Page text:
What To Do When Someone Dies, Part 3: What Type of Proceeding Do You Need?

By Chris Tymchuck
Founding Attorney

A Minnesota Probate Attorney Covers the Different Proceedings Available to Handle an Estate

As discussed in my prior post, the personal representative starts a probate proceeding by filing an application or petition with the probate court.  But, prior to commencing probate, the personal representative must make a decision on what type of probate process to pursue.  Minnesota provides several different types of probate proceedings to address the variety of issues and needs which might arise. The type of proceeding to commence depends on such issues as determining the decedent’s heirs, the validity of a will, the types of assets in the estate and their value, the potential for disputed claims, and the desire to have a court oversee the personal representative’s actions. When more than one type of proceeding is permissible, it is important to select the one that best fits the specific needs of the decedent’s estate. There are five common types of probate proceedings in Minnesota.  This post will discuss three of them and the next post will address the remaining two.

Collection by Affidavit for Small Estates

Where the probate assets in an estate are $50,000 or less (and do not include any real estate), Minnesota allows a special process for you to collect those assets.  Under this procedure, known as Collection by Affidavit, the person entitled to receive the property signs a legal form stating that he or she is legally entitled to receive the specific asset listed in the Affidavit. When the properly executed affidavit is presented to the person, or institution, in possession of the property, those holding the asset are then authorized to deliver the property and be fully discharged of any further responsibility. This process can be complicated by the existence of creditors’ claims and therefore should not be done without legal counsel. Because a Collection by Affidavit can’t be used for real estate, you should contact an attorney to properly transfer the property.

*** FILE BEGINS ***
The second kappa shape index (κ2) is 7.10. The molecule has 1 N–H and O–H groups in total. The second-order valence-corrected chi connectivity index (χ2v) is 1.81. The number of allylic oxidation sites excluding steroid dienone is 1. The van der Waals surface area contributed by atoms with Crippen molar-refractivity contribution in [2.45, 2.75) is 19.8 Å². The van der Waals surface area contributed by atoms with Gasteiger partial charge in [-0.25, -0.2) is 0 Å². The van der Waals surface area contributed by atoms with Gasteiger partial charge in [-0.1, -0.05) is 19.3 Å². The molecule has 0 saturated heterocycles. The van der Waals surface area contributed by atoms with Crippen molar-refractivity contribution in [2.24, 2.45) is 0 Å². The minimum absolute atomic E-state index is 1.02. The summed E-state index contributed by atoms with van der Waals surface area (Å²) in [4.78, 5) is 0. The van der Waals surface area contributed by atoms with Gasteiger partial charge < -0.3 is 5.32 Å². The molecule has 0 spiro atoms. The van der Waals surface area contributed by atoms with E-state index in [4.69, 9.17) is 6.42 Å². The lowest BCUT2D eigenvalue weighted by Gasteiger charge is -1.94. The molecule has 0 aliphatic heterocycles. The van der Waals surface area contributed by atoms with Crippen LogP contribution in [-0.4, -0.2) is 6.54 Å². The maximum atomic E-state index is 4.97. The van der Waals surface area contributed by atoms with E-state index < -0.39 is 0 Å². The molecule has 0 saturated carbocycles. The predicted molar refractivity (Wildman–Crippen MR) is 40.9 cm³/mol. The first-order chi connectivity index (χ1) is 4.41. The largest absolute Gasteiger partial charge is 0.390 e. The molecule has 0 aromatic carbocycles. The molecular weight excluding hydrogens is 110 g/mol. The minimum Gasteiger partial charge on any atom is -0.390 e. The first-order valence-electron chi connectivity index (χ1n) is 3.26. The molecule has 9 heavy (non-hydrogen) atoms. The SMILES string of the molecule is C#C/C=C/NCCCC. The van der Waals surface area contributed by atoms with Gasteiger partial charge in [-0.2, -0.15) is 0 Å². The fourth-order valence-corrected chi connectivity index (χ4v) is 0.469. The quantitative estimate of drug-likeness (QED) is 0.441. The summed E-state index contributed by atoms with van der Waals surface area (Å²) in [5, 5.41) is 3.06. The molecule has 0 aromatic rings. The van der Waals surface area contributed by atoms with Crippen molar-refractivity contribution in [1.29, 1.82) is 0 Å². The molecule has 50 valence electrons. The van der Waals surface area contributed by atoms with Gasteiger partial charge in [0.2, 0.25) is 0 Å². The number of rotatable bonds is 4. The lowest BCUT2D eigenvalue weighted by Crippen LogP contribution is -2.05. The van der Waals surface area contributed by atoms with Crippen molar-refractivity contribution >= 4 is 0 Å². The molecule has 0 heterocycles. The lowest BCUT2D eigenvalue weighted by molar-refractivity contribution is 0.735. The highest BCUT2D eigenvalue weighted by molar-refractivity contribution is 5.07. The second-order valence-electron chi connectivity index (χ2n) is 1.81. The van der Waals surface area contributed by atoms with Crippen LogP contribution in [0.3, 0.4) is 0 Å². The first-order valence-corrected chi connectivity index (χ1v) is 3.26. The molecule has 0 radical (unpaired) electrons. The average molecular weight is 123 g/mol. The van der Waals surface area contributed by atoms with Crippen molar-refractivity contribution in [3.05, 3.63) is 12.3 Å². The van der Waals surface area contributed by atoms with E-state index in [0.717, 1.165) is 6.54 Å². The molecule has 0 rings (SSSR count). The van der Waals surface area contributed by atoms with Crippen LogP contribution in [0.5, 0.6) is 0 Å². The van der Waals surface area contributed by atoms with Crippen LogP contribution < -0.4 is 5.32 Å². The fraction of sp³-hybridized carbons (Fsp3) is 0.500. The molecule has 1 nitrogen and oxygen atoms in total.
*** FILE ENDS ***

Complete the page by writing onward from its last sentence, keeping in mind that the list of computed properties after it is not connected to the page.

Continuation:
Determination of Descent

If a person died more than three years ago and no probate proceeding was ever started, you may need to initiate a Determination of Descent proceeding before you will be able to transfer the decedent’s probate property. No personal representative is appointed. Instead, an attorney files a Petition for Determination of Descent with the court who then issues a decree ordering the property to be transferred according to the decedent’s will or, if no will, by statutes. This procedure is commonly used where the decedent is still in title to real property long after his or her death and the property was never transferred to the appropriate individuals.

Summary Administration

Some probate assets are exempt from the claims of creditors. When all the probate assets of the estate are exempt from creditors and the value of the assets do not exceed certain limits specified by law, summary administration may be available. Summary administration avoids a lengthy administration as no one needs to give notice to creditors. The statutes authorizing summary administration are quite restrictive. Because of this, it is infrequently available for a decedent’s estate.

The next post will explain what is meant by formal vs. informal probate proceedings.

About the Author
As a Minneapolis Estate Planning and Probate attorney I help build and protect families through the adoption, estate planning, and probate processes. I also have experience working with families on issues related to their small businesses. I know how difficult it is to find time to plan for the future and I am here to help walk you through it.